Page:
STEPWISE - STructured lifestyle Education for People WIth SchizophrEnia: a study protocol for a randomised controlled trial
© The Author(s). 2016 This article is distributed under the terms of the Creative Commons Attribution 4.0 International License (http://creativecommons.org/licenses/by/4.0/), which permits unrestricted use, distribution, and reproduction in any medium, provided you give appropriate credit to the original author(s) and the source, provide a link to the Creative Commons license, and indicate if changes were made. The Creative Commons Public Domain Dedication waiver (http://creativecommons.org/publicdomain/zero/1.0/) applies to the data made available in this article, unless otherwise stated.
Background People with schizophrenia are two to three times more likely to be overweight than the general population. The UK National Institute of Health and Care Excellence (NICE) recommends an annual physical health review with signposting to, or provision of, a lifestyle programme to address weight concerns and obesity. The purpose of this randomised controlled trial is to assess whether a group-based structured education programme can help people with schizophrenia to lose weight. Methods Design: a randomised controlled trial of a group-based structured education programme. Setting: 10 UK community mental health trusts. Participants: 396 adults with schizophrenia, schizoaffective, or first-episode psychosis who are prescribed antipsychotic medication will be recruited. Participants will be overweight, obese or be concerned about their weight. Intervention: participants will be randomised to either the intervention or treatment as usual (TAU). The intervention arm will receive TAU plus four 2.5-h weekly sessions of theory-based lifestyle structured group education, with maintenance contact every 2 weeks and ‘booster’ sessions every 3 months. All participants will receive standardised written information about healthy eating, physical activity, alcohol and smoking. Outcomes: the primary outcome is weight (kg) change at 1 year post randomisation. Secondary outcomes, which will be assessed at 3 and 12 months, include: the proportion of participants who maintained or reduced their weight; waist circumference; body mass index; objectively measured physical activity (wrist accelerometer); self-reported diet; blood pressure; fasting plasma glucose, lipid profile and HbA1c (baseline and 1 year only); health-related quality of life (EQ-5D-5L and RAND SF-36); (adapted) brief illness perception questionnaire; the Brief Psychiatric Rating Scale; the Client Service Receipt Inventory; medication use; smoking status; adverse events; depression symptoms (Patient Health Questionnaire-9); use of weight-loss programmes; and session feedback (intervention only). Outcome assessors will be blind to trial group allocation. Qualitative interviews with a subsample of facilitators and invention-arm participants will provide data on intervention feasibility and acceptability. Assessment of intervention fidelity will also be performed. Discussion The STEPWISE trial will provide evidence for the clinical and cost-effectiveness of a tailored intervention, which, if successful, could be implemented rapidly in the NHS.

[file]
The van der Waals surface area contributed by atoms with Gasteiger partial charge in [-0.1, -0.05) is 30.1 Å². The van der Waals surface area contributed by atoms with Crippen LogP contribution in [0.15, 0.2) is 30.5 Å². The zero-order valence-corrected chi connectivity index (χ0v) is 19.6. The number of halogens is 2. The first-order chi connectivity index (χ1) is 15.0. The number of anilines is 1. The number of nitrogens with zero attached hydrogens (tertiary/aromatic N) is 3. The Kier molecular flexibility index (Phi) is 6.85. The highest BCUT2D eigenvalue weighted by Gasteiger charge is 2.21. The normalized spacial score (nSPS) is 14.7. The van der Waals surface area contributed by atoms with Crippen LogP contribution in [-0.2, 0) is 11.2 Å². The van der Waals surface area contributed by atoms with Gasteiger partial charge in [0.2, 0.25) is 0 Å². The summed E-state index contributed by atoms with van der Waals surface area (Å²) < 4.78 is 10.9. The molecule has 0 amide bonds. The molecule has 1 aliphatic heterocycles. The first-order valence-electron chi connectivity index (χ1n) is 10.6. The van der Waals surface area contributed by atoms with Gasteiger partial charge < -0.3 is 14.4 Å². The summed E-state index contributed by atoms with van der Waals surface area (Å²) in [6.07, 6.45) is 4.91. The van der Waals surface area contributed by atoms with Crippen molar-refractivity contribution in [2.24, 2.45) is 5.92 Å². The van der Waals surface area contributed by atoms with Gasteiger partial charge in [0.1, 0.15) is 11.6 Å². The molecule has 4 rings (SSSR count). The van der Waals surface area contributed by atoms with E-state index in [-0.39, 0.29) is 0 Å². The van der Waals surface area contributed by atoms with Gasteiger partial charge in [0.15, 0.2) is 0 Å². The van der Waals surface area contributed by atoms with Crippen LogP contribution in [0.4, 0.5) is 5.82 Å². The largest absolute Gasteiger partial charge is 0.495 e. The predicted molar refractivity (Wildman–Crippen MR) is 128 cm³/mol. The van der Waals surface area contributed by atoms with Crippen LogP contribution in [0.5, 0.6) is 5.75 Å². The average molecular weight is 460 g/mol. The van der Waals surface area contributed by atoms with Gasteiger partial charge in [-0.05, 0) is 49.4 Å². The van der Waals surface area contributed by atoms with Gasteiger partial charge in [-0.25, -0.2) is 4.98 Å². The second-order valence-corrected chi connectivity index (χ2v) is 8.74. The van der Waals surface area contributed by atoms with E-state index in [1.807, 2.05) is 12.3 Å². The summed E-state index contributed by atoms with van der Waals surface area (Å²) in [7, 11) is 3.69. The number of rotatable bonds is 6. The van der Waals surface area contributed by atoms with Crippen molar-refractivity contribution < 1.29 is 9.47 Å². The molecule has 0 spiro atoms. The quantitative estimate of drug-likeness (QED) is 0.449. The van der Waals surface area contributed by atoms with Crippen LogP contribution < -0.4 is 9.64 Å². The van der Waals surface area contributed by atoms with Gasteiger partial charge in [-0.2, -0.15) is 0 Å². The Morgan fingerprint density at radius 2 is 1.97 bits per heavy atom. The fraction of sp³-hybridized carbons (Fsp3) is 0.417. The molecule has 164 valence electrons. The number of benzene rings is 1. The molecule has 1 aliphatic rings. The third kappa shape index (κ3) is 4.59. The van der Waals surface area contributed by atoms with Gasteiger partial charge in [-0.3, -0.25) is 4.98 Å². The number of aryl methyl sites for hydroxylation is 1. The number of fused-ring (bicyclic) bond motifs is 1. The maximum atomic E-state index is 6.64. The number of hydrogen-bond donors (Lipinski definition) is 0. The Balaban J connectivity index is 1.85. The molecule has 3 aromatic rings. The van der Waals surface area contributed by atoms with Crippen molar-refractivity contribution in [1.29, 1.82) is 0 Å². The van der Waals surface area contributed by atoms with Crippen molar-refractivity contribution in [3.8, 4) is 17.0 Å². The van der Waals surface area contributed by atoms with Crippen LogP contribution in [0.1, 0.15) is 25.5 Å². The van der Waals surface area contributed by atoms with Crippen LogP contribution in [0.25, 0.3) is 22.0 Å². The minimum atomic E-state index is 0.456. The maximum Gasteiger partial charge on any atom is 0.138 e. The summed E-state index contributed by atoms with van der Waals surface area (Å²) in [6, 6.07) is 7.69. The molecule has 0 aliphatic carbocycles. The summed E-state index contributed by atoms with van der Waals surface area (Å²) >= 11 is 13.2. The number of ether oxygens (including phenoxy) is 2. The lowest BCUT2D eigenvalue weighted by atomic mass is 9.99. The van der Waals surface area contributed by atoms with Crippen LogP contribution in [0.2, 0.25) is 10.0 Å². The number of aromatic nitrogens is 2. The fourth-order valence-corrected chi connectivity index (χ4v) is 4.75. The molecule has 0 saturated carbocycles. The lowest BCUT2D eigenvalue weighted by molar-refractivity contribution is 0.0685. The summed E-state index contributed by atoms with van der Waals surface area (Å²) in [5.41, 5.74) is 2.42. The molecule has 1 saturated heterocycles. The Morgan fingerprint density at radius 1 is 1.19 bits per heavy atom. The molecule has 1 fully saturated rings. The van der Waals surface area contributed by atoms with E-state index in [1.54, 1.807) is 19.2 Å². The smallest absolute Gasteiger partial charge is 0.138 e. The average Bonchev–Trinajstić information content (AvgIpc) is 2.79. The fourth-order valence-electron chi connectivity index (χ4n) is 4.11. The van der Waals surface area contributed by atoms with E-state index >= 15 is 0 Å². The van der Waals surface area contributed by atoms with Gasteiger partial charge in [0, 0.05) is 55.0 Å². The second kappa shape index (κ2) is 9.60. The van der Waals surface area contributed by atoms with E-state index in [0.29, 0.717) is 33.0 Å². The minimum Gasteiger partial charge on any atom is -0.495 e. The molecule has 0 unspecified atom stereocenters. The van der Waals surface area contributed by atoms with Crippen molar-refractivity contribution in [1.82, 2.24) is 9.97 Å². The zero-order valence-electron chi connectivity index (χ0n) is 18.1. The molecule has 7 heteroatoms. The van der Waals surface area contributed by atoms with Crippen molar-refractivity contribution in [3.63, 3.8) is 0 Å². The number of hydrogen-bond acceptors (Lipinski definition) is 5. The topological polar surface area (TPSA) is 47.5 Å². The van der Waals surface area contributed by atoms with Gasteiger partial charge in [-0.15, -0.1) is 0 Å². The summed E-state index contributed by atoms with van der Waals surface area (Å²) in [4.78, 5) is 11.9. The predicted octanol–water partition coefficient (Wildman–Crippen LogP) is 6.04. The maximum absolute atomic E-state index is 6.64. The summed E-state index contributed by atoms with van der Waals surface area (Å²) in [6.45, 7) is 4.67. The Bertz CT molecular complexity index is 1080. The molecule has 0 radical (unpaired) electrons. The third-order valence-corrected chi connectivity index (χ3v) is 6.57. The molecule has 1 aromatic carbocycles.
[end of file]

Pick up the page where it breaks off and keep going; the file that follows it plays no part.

This project was funded by the National Institute for Health Research Health Technology Assessment programme (project number 12/28/05). The views and opinions expressed therein are those of the authors and do not necessarily reflect those of the Health Technology Assessment programme, the NIHR, the NHS or the Department of Health. The study is also supported by the NIHR Clinical Research Network.
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Vol. 17, e475